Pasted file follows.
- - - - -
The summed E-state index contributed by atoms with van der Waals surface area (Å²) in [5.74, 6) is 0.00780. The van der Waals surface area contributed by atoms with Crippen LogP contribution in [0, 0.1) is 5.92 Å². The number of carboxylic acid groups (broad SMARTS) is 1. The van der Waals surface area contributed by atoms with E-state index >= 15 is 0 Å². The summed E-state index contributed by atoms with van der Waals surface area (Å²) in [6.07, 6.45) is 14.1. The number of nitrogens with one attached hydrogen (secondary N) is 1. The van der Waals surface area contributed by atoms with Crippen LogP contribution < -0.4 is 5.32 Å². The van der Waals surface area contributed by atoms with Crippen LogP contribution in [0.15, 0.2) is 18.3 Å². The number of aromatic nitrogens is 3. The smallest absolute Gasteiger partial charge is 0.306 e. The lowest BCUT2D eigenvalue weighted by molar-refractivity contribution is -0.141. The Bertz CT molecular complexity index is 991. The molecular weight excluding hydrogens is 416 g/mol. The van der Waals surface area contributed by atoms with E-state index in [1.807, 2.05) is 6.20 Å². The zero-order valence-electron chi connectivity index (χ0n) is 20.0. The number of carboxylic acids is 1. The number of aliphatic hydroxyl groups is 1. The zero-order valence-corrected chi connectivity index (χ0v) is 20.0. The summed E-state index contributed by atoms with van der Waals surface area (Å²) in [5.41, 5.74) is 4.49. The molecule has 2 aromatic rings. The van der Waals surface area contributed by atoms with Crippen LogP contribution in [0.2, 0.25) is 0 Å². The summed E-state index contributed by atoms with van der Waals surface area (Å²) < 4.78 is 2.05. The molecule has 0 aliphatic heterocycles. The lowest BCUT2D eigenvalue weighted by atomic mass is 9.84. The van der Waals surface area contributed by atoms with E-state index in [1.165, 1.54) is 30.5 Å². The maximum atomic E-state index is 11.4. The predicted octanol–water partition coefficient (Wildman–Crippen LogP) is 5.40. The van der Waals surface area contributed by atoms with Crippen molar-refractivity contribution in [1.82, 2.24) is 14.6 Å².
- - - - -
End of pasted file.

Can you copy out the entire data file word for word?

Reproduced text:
The summed E-state index contributed by atoms with van der Waals surface area (Å²) in [5.74, 6) is 0.00780. The van der Waals surface area contributed by atoms with Crippen LogP contribution in [0, 0.1) is 5.92 Å². The number of carboxylic acid groups (broad SMARTS) is 1. The van der Waals surface area contributed by atoms with E-state index >= 15 is 0 Å². The summed E-state index contributed by atoms with van der Waals surface area (Å²) in [6.07, 6.45) is 14.1. The number of nitrogens with one attached hydrogen (secondary N) is 1. The van der Waals surface area contributed by atoms with Crippen LogP contribution < -0.4 is 5.32 Å². The van der Waals surface area contributed by atoms with Crippen LogP contribution in [0.15, 0.2) is 18.3 Å². The number of aromatic nitrogens is 3. The smallest absolute Gasteiger partial charge is 0.306 e. The lowest BCUT2D eigenvalue weighted by molar-refractivity contribution is -0.141. The Bertz CT molecular complexity index is 991. The molecular weight excluding hydrogens is 416 g/mol. The van der Waals surface area contributed by atoms with E-state index in [1.807, 2.05) is 6.20 Å². The zero-order valence-electron chi connectivity index (χ0n) is 20.0. The number of carboxylic acids is 1. The number of aliphatic hydroxyl groups is 1. The zero-order valence-corrected chi connectivity index (χ0v) is 20.0. The summed E-state index contributed by atoms with van der Waals surface area (Å²) in [5.41, 5.74) is 4.49. The molecule has 2 aromatic rings. The van der Waals surface area contributed by atoms with Crippen LogP contribution in [0.2, 0.25) is 0 Å². The summed E-state index contributed by atoms with van der Waals surface area (Å²) < 4.78 is 2.05. The molecule has 0 aliphatic heterocycles. The lowest BCUT2D eigenvalue weighted by atomic mass is 9.84. The van der Waals surface area contributed by atoms with E-state index in [1.165, 1.54) is 30.5 Å². The maximum atomic E-state index is 11.4. The predicted octanol–water partition coefficient (Wildman–Crippen LogP) is 5.40. The van der Waals surface area contributed by atoms with Crippen molar-refractivity contribution in [1.82, 2.24) is 14.6 Å².